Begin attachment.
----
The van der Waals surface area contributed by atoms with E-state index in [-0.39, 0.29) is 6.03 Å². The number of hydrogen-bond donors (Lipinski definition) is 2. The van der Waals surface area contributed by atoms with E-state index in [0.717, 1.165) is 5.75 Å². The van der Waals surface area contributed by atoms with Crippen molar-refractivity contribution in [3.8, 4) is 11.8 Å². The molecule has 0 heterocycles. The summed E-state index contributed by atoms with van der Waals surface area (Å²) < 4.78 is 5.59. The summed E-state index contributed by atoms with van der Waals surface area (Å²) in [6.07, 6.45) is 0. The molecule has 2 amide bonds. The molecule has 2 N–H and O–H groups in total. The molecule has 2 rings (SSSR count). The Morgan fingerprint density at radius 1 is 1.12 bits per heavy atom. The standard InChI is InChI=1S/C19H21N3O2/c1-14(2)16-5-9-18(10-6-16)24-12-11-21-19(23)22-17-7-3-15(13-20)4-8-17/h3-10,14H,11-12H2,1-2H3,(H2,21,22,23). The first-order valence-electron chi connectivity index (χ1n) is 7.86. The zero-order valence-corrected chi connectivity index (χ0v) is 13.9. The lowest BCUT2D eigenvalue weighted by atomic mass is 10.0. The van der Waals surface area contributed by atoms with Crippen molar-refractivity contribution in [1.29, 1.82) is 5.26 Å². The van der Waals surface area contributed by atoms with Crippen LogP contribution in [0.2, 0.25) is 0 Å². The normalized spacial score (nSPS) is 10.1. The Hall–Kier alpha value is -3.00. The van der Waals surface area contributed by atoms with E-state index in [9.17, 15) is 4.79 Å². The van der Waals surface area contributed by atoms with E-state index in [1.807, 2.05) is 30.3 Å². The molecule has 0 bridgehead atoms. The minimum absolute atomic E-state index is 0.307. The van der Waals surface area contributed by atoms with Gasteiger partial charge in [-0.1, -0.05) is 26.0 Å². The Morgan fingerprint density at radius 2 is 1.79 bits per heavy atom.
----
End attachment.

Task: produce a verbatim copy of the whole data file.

The van der Waals surface area contributed by atoms with E-state index in [-0.39, 0.29) is 6.03 Å². The number of hydrogen-bond donors (Lipinski definition) is 2. The van der Waals surface area contributed by atoms with E-state index in [0.717, 1.165) is 5.75 Å². The van der Waals surface area contributed by atoms with Crippen molar-refractivity contribution in [3.8, 4) is 11.8 Å². The molecule has 0 heterocycles. The summed E-state index contributed by atoms with van der Waals surface area (Å²) < 4.78 is 5.59. The summed E-state index contributed by atoms with van der Waals surface area (Å²) in [6.07, 6.45) is 0. The molecule has 2 amide bonds. The molecule has 2 N–H and O–H groups in total. The molecule has 2 rings (SSSR count). The Morgan fingerprint density at radius 1 is 1.12 bits per heavy atom. The standard InChI is InChI=1S/C19H21N3O2/c1-14(2)16-5-9-18(10-6-16)24-12-11-21-19(23)22-17-7-3-15(13-20)4-8-17/h3-10,14H,11-12H2,1-2H3,(H2,21,22,23). The first-order valence-electron chi connectivity index (χ1n) is 7.86. The zero-order valence-corrected chi connectivity index (χ0v) is 13.9. The lowest BCUT2D eigenvalue weighted by atomic mass is 10.0. The van der Waals surface area contributed by atoms with Crippen molar-refractivity contribution in [1.29, 1.82) is 5.26 Å². The van der Waals surface area contributed by atoms with Crippen LogP contribution in [0.2, 0.25) is 0 Å². The normalized spacial score (nSPS) is 10.1. The Hall–Kier alpha value is -3.00. The van der Waals surface area contributed by atoms with E-state index in [9.17, 15) is 4.79 Å². The van der Waals surface area contributed by atoms with E-state index in [1.807, 2.05) is 30.3 Å². The molecule has 0 bridgehead atoms. The minimum absolute atomic E-state index is 0.307. The van der Waals surface area contributed by atoms with Gasteiger partial charge in [-0.1, -0.05) is 26.0 Å². The Morgan fingerprint density at radius 2 is 1.79 bits per heavy atom.